15. The method of claim 11, wherein engaging the portion of the eye includes penetrating a portion of the surface of the eye through an incision.
Description
RELATED APPLICATION

This application is a continuation-in-part and claims priority of invention under 35 U.S.C. §120 from U.S. application Ser. No. 10/767,556, filed Jan. 29, 2004, which claims the benefit of U.S. Provisional Application Ser. No. 60/443, 375, filed on Jan. 29, 2003, under 35 U.S.C. 119(e), the specifications of which are incorporated herein by reference.

TECHNICAL FIELD

This invention relates to small gauge instruments typically used for surgical procedures such as surgery of the eye. Specifically, this invention relates to small gauge surgical instruments for use in vitreous surgery.

BACKGROUND

Vitreous surgery was first performed in 1971, and involves the removal of the vitreous gel from the posterior aspect of the eye for treatment of a variety of disease states, including vitreous hemorrhage, macular disorders, retinal detachment, and many others. One common procedure involves the use of 3 incisions peripheral to the cornea to access the vitreous cavity. One port is used for infusion, one for illumination, and the third for suction/cutting instruments, as well as picks, scissors, forceps and others.

As the surgical approaches have evolved, smaller incisions are being used. The most common incision size currently is 20 gauge (1.0 mm diameter), but newer instruments as small as 25 gauge (0.49 mm diameter) are being introduced, and smaller instruments are likely in the future. The advantages of smaller incisions are multiple, including lessened trauma, faster healing, faster wound management (no sutures), and greater patient comfort.

Problems exist with the smaller instruments, however. The small diameter of the instruments makes them quite flexible, which is a disadvantage for the surgeon. With larger diameter instruments, there is very little “play”, so the tips of the instruments go exactly where the surgeon desires that they go. With the smaller diameter instruments, the tips can move from their intended positions due to the bending or flexing of the fine wire-like instruments, which makes the surgeon feel a loss of control.

Bending or flexing of the small instruments is of particular concern during removal of peripheral vitreous, when the eye must be turned to allow viewing by the surgeon. Turning of the eye is accomplished by moving the instrument relative to the patient's head while a portion of the instrument remains inserted within a portion of the eye. Because the amount of flexing of the instrument is relatively large and unpredictable to the surgeon, precise repositioning of the eye becomes more difficult.

What is needed is an instrument design that accommodates increasingly small diameters, and still provides precise control without unwanted flexing.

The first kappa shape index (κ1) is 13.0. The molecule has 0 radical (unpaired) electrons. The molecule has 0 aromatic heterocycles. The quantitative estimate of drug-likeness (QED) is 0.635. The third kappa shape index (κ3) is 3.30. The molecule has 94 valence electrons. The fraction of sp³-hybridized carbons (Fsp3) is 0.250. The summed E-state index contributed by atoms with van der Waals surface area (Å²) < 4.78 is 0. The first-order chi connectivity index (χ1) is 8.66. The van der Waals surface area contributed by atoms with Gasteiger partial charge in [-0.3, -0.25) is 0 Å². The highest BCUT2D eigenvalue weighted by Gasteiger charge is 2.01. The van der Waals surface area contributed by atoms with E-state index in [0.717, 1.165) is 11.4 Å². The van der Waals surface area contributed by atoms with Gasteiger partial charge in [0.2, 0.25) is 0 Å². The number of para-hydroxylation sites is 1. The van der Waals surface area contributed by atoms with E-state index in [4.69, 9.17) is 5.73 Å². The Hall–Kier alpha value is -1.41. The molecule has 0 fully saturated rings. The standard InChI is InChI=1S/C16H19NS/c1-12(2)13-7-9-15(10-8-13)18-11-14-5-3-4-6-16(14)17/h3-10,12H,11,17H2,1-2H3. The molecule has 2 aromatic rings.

BRIEF DESCRIPTION OF THE DRAWINGS

FIG. 1 shows a surgical instrument according to an embodiment of the invention.

FIG. 2 shows a variation of a surgical instrument according to an embodiment of the invention.

FIG. 3 shows another variation of a surgical instrument according to an embodiment of the invention.

DETAILED DESCRIPTION

In the following detailed description, reference is made to the accompanying drawings which form a part hereof, and in which is shown, by way of illustration, specific embodiments in which the invention may be practiced. In the drawings, like numerals describe substantially similar components throughout the several views. These embodiments are described in sufficient detail to enable those skilled in the art to practice the invention. Other embodiments may be utilized and structural, or logical changes, etc. may be made without departing from the scope of the present invention.

FIG. 1 shows an instrument 100 including a small diameter instrument portion 110, and a support device portion 120. The small diameter instrument portion 110 includes a distal end 112 and a proximal end 114. In one embodiment, the small diameter instrument portion 110 includes a hollow tube. Other embodiments include, but are not limited to small diameter instrument portions such as fiber optic probes, laser guides, suction/cutting tools, forceps, scissors, etc. The small diameter instrument portion 110 shown in the Figures is drawn without specific detail of the selected instrument, however, one of ordinary skill in the art, having the benefit of the present disclosure will recognize that several small diameter instruments are possible. The small diameter instrument portion 110 and the support device portion 120 are adjustable relative to each other, allowing the surgeon to selectively provide support at different locations along a length of the small diameter instrument portion 110.